It’s a hard balance to stick to what it was (and is famous for) while at the same time moving into the future. But there are always ways to make subtle changes to improve things. For instance, a few years back, we kept the three large dumpsters right next to the front door in the alley. That may have worked for decades, but in an era of people wanting to take pictures, that just doesn’t work anymore. So we made arrangements to move the dumpsters to another alley. We also teamed up with Brandon Marshall, a muralist, and asked him to make the white garage wall across from the entrance feel like the Rendezvous outside — he nailed it. Other ways we have subtly tried to stay the same while moving forward involved cleaning up the alley and adding lighting, adding vegetarian options and introducing local beers to the menu, and of course offering curbside service. I know what our values are: our employees, Memphis, putting out a good product, and making sure people have a good time. Maintaining those while always looking for ways to improve is my burden as a third-generation member of the Rendezvous family.

What does it mean to you to be part of a legacy business?

I’ve grown up at the Rendezvous and I don’t know any different. I’m really proud of it, and yet, like anything, at times it can be frustrating. Even still, I love that it’s not just the Rendezvous legacy that we are working on, but it’s part of Memphis history. When I came back to the restaurant several years ago, I humbly walked into the business. It wasn’t me who built this legacy, but it was the people who have spent decades working here who made it — like Bobby, who recently passed away after working here for 52 years — they built it. Overall, I think we make people happy, and I think what we do is good.

Team at The Rendezvous, a legendary Memphis restaurant

Anna credits the people who have spent decades working to make the Rendezvous the success it is today. Image: Justin Fox Burks

What is the best piece of advice you’ve ever received?

I think my best advice received is simple: Be kind.

Aside from faith, family and friends, what are three things you can’t live without?

  1. Eating great food
  2. Getting outside
  3. Having a dog (or two) around

Kelcie Zepatos, Fourth-Generation Owner by Marriage at The Arcade

What ideas have you brought with you to freshen things up at The Arcade?

When I joined the team, I started by getting a liquor license and opening the restaurant at night. In addition, I decided if we were going to have bloody marys, they were going to be the best bloody marys in town. We use Old Dominic vodka, organic bloody mary mix, Memphis-made Sonny Salt on the rim, salami, Swiss cheese, olives, celery, and a lemon wedge. We serve it in a milkshake glass to give it that diner vibe. We expanded and I’m really proud of what we have come up with.

What does a typical day look like for you?

I work every day, and it’s a lifestyle. I walk into the restaurant every day and feel the energy first. We have lots of regulars who come daily or sometimes twice a day. I always talk to them and see how they are doing. South Main is a culture with so many stories to tell.

Kelcie Zepatos, fourth-generation by marriage at The Arcade

Kelcie handled first things first when she joined the team at The Arcade: “I decided if we were going to have bloody marys, they were going to be the best bloody marys in town.” Image: Keegan Eyler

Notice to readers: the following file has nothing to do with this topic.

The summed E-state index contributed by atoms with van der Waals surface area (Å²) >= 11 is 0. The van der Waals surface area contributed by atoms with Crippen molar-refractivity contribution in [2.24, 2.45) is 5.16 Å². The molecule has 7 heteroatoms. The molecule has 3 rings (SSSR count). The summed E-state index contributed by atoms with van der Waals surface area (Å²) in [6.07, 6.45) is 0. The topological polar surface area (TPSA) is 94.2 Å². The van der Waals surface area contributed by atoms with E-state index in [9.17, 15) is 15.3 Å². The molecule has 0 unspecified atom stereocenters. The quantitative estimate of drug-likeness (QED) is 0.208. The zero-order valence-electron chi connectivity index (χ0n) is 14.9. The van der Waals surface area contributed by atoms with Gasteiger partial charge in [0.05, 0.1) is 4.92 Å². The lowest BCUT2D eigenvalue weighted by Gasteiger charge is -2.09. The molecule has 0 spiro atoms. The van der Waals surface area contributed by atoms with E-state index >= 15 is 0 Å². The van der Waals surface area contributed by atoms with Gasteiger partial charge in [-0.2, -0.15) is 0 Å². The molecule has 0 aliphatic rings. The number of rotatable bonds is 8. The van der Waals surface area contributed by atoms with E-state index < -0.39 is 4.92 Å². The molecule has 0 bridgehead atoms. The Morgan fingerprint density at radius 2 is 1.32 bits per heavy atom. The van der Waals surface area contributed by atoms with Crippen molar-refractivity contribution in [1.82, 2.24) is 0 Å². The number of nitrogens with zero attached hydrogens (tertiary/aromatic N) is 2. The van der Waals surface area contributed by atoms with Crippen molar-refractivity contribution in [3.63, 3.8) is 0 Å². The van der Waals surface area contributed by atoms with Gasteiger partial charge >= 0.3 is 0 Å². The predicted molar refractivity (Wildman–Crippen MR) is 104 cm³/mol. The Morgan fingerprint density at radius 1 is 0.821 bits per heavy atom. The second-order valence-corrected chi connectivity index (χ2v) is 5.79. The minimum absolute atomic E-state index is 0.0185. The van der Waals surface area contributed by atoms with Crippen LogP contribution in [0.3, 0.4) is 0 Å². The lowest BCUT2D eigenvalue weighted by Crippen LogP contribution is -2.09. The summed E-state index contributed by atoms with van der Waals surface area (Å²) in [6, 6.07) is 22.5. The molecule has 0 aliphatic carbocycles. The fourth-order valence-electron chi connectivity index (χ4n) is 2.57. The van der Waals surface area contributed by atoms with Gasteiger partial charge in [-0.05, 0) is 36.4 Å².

You have a background in event planning. How have you been able to use that at The Arcade?

We have hosted photoshoots, recordings for TV, music videos, and film, as well as families with kids who just wanted to read books together. Shelby County Schools wanted to host an event right before COVID hit. One of our biggest moments was when Attorney General Jeff Sessions brought in the Secret Service. Steve Cohen has been in too. Justin Timberlake and Norah Jones have both played our piano in the back. Duke Deuce and Lil Jon made a popular rap video in our restaurant, and that was pretty amazing! It’s just interesting to see all the different types of events that come our way and to learn how to keep adjusting and adapting to each change.

RELATED: Eating Old School: Memphis’ Long-Standing Restaurant Favorites

What does it mean to you to be part of a legacy restaurant?

Because The Arcade is across the street from the train station, I’ve talked to women who said goodbye to their husbands here as they sent them off to war. Speros Zepatos [The Arcade founder] himself fought in World War I and was eventually assigned the job of being a cook for the commanders on a ship. So, during World War II, his goal was to give soldiers the best meal he could before they got on the train across the street. He was given flour, sugar, and other ingredients from the government to serve the soldiers back then.

We are trying to carry on that tradition by taking care of our police and firefighters by giving them half-off. We always have our military discount, and we take care of the trolley drivers too. We try to serve our community well, and that’s something that has always been a part of The Arcade.

Kelcie posing with Harry Zepatos Jr., the former owner of The Arcade, a legendary Memphis restaurant

Kelcie with former owner Harry Zepatos Jr. Image: Frank Chin

What is the best piece of advice you’ve ever received?

Be playful. Know everything is going to be alright no matter what. Have as much fun as you can. Be as easy as you can.

Aside from faith, family, and friends, what are three things you can’t live without?

  1. Yoga
  2. Reggae music
  3. Hot sauce

Thank you, Patrice, Anna and Kelcie!